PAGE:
I enjoy music and would like to join Rowan Alternative Music in college.

Kristina poses against a backdrop.

Is there anything you’re hoping to discover about yourself in college?

I would like to try new kinds of clubs, such as a dance club or an education club.

What majors are you considering and why?

I am majoring in Inclusive Elementary Education.

Kristina poses with a guitar.

Did you tour Rowan or attend any virtual events?

I toured Rowan a couple of months ago, and I loved the environment of the school. I’ve been wanting to come here since freshman year.

Do you have advice for other high school seniors who haven’t committed to a school yet?

Rowan is a great school for several kinds of majors.

Kristina poses against a backdrop in her graduation cap and gown.

What is one thing about Rowan itself that you liked?

I like the student life at Rowan. There seems to be a diversity of students.

Like what you see?

LEARN MORE

Story by:
Rachel Rumsby, sophomore communication studies and public relations double major

Photos submitted by:
Kristina D’Antonio, incoming freshman inclusive elementary education major

Valentine’s Day Birthdays

Red gift box with bow.

Valentine’s Day is not reserved for strictly couples. Here are some Rowan students who feel some extra love on their birthday. 

Mackenzie Campbell, a sophomore Law and Justice major from Great Falls, Virginia, was meant to be born on the holiday. “My mom actually had a scheduled labor for Valentine’s Day, but her water broke that morning and she had me and my twin brother naturally.” To celebrate, even though they go to different schools, Mackenzie and her brother always make it a point to call each other to wish each other a happy birthday. 

Mackenzie Campbell sitting inside on her phone looking at the camera.

Senior Emily Johnson, also a Law and Justice major, from Menifee, California, says holiday birthdays are common in her family. “I was born two weeks early, my sister’s birthday is two days after Christmas and my dad’s birthday falls on Easter some years!” Emily embraces the uniqueness of her special day. “Having a birthday on a holiday is unique but double the fun! I absolutely love everything heart-shaped and enjoy the traditions of Valentine’s Day! I typically celebrate my birthday on the 14th and celebrate a “Valentine’s Day” dinner with my boyfriend the following day.” 

Emily Johnson poses for a selfie.

Ashley Edwards, a Law and Justice major, says having a birthday on Valentine’s Day is “actually pretty nice. Haven’t come across anyone who has tried to jip me of a birthday present so that’s a good thing! The only con is that I can never make last-minute dinner plans … it’s nearly impossible.” The junior from Central Jersey came early and surprised her parents “with the most romantic gift … childbirth.”

Ashley Edwards sitting on a couch.

Emma Knoll, a dual major in Early Childhood Education and American Studies, embraces her unique birthdate to the fullest. “I always loved having my birthday on Valentine’s Day, even more so because I am also a twin! When I was a child, my twin and I never felt like the holiday was taking over our birthday. My parents and family always made it a point to celebrate our birthday as well as Valentine’s Day. As an adult, my boyfriend continues to shower my birthday with love and presents but still celebrating Valentine’s Day, so I get extra treated on my birthday!” The senior from Cape May County, NJ would recommend “celebrating the birthday as well as the holiday. Your birthday is something worth celebrating even if it is on a holiday!”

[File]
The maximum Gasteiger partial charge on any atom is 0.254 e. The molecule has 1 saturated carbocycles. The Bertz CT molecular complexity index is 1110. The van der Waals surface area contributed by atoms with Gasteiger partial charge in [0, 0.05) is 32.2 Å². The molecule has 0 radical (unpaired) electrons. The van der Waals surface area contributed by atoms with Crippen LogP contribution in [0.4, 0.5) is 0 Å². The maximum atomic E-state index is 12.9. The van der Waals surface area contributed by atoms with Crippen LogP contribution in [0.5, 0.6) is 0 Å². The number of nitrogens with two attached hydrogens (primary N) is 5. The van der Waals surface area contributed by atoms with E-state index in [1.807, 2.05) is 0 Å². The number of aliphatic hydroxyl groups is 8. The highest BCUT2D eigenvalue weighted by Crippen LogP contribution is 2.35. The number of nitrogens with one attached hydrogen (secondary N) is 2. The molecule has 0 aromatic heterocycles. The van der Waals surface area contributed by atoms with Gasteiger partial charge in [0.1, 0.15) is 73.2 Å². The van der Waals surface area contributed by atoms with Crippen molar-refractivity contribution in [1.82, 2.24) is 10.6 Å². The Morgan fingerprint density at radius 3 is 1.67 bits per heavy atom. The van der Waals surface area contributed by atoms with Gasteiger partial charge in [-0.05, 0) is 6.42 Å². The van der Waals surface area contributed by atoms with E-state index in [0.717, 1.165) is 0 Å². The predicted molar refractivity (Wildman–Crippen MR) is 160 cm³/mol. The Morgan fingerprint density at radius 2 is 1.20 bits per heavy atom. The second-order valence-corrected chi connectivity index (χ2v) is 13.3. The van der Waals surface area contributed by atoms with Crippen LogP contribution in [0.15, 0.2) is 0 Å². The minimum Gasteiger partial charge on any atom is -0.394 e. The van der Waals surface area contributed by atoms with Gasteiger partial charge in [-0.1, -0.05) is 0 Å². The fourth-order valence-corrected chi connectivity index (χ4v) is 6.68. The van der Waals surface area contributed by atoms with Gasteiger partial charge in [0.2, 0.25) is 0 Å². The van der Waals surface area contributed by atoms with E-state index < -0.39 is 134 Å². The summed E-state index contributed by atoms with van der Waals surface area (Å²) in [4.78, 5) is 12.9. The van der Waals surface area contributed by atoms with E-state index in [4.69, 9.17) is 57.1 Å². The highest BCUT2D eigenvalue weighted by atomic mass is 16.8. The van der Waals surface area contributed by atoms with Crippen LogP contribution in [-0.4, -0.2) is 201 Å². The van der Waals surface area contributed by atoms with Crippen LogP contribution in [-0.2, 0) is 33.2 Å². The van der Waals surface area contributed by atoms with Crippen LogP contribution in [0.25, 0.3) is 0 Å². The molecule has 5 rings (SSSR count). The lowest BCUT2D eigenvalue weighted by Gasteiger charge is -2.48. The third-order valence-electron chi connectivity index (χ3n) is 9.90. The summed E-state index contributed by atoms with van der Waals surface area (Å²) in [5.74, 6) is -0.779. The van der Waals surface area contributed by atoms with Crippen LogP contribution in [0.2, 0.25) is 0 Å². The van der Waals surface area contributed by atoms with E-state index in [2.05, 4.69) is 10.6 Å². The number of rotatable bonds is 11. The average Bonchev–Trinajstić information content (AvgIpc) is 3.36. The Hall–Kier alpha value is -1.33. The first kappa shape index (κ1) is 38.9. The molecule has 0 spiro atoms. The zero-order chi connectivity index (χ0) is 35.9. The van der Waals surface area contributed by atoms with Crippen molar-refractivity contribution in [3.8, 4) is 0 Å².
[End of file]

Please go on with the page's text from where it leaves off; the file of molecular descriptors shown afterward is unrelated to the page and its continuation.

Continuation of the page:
Selfie of Emma Knoll.

Senior Anthony Sokolowski, a Disaster Preparedness and Emergency Management major from Berlin, NJ (Camden County) has mixed feelings about having a birthday on Valentine’s Day. “A pro is that it’s unique since no one that I know has a birthday on a holiday, let alone Valentine’s Day, and when I was a child I sometimes got both Valentine’s cards and birthday cards at school. A con is that my birthday is on a holiday that’s meant to be about love and relationships, so I feel like that can take away from my birthday sometimes.” His advice for having a birthday on a holiday would be “to ask that person whether they enjoy having their birthday on a holiday and if they would like it to be celebrated on the day or would prefer that it be celebrated before/after.” 

Selfie of Anthony Sokolowski in a green hoodie and glasses.

Audry Feltner, a junior Biological Science major with a concentration in pre-med and minors in Chemistry and Spanish, is from Chesapeake, Virginia and she loves having her birthday on Valentine’s Day. “You get lots of candy when your birthday is on Valentine’s Day, mostly chocolate. When I was a kid I would walk into the store and see the Valentine’s Day stuff for sale and I would tell my mom that they were decorating for my birthday because I didn’t understand Valentine’s Day. Scheduling dates now is actually easier for me because it’s a birthday and Valentine’s.” To celebrate, Audry “usually has a birthday party just like anyone else. I’ve had a few Valentine’s Day-themed parties just because it’s easy with all the decorations in the store (pre-Covid of course).”